“There’s a proposal from a good family for you, son,” father’s voice had the trademark equanimity. Ma was in the kitchen, preparing breakfast and coffee for us all, and, doubtless, smiling to herself at this development. My head started spinning. The hair on my body stood up. I dared not getting up from my chair for fear of showing him what had gripped my mind.”

“Wh…what, papa?”

“A proposal for your marriage.”

“Uh, you know how I feel about marrying, papa. I don’t want to.”

“Yeah, why should you marry?” Ma started her hijack attempt.

“There is no question of the family name not being carried on. There already are three kids in the house. What difference..”

“No difference. None.” Her eyebrows were fluttering with a lightning speed now. More trouble. Father’s eyes were glued to the TV news. Let mother and son handle this.

“You can’t do one simple thing for our sake?” The con had started.

“It is not a simple thing, ma. It is my whole life. The way you’re putting it across, it looks like I’m being asked to provide tuition to auntie’s kids. Do something for a while and then stop it. I can’t simply undo a marriage, ma.”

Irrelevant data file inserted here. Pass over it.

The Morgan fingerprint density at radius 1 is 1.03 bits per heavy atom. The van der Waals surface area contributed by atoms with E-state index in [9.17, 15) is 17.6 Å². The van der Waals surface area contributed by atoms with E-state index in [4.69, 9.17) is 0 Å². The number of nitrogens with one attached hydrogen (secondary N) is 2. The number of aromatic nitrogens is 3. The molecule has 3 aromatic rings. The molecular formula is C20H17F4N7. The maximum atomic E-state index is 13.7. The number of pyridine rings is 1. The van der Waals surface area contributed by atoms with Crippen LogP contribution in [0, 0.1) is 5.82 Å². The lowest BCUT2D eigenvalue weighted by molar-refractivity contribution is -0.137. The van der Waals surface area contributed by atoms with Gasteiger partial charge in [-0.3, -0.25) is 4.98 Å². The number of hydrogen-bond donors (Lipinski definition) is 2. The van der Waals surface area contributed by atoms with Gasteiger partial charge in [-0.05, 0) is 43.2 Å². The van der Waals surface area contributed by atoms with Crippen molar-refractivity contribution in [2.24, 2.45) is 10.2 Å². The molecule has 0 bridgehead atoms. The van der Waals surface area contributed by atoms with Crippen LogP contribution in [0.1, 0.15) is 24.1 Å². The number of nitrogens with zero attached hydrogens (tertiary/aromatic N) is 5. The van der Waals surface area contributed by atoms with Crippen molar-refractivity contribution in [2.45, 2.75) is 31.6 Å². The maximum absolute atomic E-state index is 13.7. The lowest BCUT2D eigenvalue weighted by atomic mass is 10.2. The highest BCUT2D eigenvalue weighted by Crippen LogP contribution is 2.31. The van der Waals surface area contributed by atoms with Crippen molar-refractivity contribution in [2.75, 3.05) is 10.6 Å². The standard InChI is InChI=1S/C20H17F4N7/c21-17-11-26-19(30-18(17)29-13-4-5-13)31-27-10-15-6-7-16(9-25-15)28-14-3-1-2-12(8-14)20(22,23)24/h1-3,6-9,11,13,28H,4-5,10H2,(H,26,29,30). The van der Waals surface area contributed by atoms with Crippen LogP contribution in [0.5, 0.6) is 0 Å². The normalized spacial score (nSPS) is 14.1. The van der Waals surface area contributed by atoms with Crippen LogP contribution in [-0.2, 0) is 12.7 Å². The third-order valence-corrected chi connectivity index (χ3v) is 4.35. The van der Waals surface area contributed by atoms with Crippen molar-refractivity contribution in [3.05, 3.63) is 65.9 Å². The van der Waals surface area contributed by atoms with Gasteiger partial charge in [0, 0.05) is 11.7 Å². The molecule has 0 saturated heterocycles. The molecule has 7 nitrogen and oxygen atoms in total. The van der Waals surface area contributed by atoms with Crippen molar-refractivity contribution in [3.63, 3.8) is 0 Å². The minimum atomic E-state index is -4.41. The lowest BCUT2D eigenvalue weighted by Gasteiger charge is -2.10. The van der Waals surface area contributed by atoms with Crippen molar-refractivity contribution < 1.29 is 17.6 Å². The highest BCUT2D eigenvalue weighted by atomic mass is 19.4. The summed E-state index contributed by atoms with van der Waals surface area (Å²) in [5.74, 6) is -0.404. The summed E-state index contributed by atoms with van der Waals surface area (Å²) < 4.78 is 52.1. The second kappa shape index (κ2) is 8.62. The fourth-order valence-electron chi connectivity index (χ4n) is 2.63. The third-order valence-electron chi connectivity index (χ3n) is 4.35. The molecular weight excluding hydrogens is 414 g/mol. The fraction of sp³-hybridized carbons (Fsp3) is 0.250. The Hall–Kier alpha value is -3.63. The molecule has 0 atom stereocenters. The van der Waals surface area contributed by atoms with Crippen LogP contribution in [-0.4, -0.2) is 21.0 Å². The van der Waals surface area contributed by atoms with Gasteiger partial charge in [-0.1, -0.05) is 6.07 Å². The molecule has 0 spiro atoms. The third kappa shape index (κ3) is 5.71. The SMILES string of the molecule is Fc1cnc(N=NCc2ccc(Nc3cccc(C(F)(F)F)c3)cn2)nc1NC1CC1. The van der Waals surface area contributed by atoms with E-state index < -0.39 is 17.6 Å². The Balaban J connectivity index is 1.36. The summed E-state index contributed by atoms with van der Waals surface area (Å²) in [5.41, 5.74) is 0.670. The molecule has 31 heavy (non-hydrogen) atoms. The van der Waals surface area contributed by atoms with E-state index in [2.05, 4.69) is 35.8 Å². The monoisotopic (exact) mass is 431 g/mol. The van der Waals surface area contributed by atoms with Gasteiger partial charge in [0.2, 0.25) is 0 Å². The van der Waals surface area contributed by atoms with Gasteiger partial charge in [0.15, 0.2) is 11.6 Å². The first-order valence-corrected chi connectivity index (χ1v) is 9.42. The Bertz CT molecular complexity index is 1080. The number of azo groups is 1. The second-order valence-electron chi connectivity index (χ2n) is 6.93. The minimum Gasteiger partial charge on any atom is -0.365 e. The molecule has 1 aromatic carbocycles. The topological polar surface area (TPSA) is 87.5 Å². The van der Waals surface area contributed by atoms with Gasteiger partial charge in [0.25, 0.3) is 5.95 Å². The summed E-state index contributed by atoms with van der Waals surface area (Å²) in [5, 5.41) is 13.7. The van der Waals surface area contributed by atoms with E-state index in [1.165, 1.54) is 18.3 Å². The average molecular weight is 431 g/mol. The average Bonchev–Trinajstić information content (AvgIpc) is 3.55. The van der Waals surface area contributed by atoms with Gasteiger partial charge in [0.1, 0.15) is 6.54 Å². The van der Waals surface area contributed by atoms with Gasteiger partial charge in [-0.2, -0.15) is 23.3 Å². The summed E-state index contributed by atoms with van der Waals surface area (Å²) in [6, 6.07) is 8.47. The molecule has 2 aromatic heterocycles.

“Then it’s good, no? Why do you need to undo it? There will be proper time before marriage for you to get to know…..”

“I’m gay, ma.”

“What?” Her eyes narrowed. Even papa turned his face away from the TV to look at my face.

“I’m gay, ma. I’m a homosexual.”

“You?”

Silence.

“How could you be a gay? How could my son be something like that?”

I had no answer to that. My eyes were locked in the middle distance, the mind pondering the state of affairs.

“I am what I am, ma. But I was, am and will always remain your son too. My sexuality doesn’t change that. I still love you both.”

“There has to be a way around….this, son.”

“It isn’t an ailment, Sudha,” father spoke for the first time in many minutes, his voice soft, devoid of bias. His eyes were a potpourri of emotions. Mother came to the living room to take a seat by father’s side.